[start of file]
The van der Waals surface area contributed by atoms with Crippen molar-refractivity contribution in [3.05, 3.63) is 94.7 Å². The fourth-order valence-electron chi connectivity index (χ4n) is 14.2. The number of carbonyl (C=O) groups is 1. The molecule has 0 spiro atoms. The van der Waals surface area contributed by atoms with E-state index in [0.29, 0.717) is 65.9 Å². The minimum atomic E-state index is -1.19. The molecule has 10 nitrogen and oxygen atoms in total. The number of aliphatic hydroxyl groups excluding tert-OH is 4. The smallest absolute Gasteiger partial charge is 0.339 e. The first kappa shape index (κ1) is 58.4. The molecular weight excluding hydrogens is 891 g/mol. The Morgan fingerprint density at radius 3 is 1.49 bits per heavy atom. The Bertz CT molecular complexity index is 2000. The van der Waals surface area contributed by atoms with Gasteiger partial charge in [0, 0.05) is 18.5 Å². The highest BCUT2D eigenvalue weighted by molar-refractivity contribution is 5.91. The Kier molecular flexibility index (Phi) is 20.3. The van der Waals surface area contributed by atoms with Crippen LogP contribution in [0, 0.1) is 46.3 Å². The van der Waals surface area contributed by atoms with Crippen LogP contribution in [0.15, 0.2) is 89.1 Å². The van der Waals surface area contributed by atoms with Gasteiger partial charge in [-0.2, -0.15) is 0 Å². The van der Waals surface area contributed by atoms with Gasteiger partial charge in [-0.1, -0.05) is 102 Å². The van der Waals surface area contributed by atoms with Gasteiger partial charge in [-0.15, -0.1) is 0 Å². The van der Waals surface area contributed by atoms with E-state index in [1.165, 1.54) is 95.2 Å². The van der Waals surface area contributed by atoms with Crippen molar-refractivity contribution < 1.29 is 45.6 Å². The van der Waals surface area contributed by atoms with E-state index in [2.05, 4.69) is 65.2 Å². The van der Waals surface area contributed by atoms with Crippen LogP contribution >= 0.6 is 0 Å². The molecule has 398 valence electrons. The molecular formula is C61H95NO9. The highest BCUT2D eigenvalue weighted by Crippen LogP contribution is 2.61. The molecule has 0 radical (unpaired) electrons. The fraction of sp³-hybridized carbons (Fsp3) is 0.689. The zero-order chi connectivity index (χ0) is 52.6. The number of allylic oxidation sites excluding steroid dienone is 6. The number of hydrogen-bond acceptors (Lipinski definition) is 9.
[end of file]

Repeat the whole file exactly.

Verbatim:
The van der Waals surface area contributed by atoms with Crippen molar-refractivity contribution in [3.05, 3.63) is 94.7 Å². The fourth-order valence-electron chi connectivity index (χ4n) is 14.2. The number of carbonyl (C=O) groups is 1. The molecule has 0 spiro atoms. The van der Waals surface area contributed by atoms with E-state index in [0.29, 0.717) is 65.9 Å². The minimum atomic E-state index is -1.19. The molecule has 10 nitrogen and oxygen atoms in total. The number of aliphatic hydroxyl groups excluding tert-OH is 4. The smallest absolute Gasteiger partial charge is 0.339 e. The first kappa shape index (κ1) is 58.4. The molecular weight excluding hydrogens is 891 g/mol. The Morgan fingerprint density at radius 3 is 1.49 bits per heavy atom. The Bertz CT molecular complexity index is 2000. The van der Waals surface area contributed by atoms with Gasteiger partial charge in [0, 0.05) is 18.5 Å². The highest BCUT2D eigenvalue weighted by molar-refractivity contribution is 5.91. The Kier molecular flexibility index (Phi) is 20.3. The van der Waals surface area contributed by atoms with Crippen LogP contribution in [0, 0.1) is 46.3 Å². The van der Waals surface area contributed by atoms with Crippen LogP contribution in [0.15, 0.2) is 89.1 Å². The van der Waals surface area contributed by atoms with Gasteiger partial charge in [-0.2, -0.15) is 0 Å². The van der Waals surface area contributed by atoms with Gasteiger partial charge in [-0.1, -0.05) is 102 Å². The van der Waals surface area contributed by atoms with Gasteiger partial charge in [-0.15, -0.1) is 0 Å². The van der Waals surface area contributed by atoms with E-state index in [1.165, 1.54) is 95.2 Å². The van der Waals surface area contributed by atoms with Crippen molar-refractivity contribution < 1.29 is 45.6 Å². The van der Waals surface area contributed by atoms with E-state index in [2.05, 4.69) is 65.2 Å². The van der Waals surface area contributed by atoms with Crippen LogP contribution >= 0.6 is 0 Å². The molecule has 398 valence electrons. The molecular formula is C61H95NO9. The highest BCUT2D eigenvalue weighted by Crippen LogP contribution is 2.61. The molecule has 0 radical (unpaired) electrons. The fraction of sp³-hybridized carbons (Fsp3) is 0.689. The zero-order chi connectivity index (χ0) is 52.6. The number of allylic oxidation sites excluding steroid dienone is 6. The number of hydrogen-bond acceptors (Lipinski definition) is 9.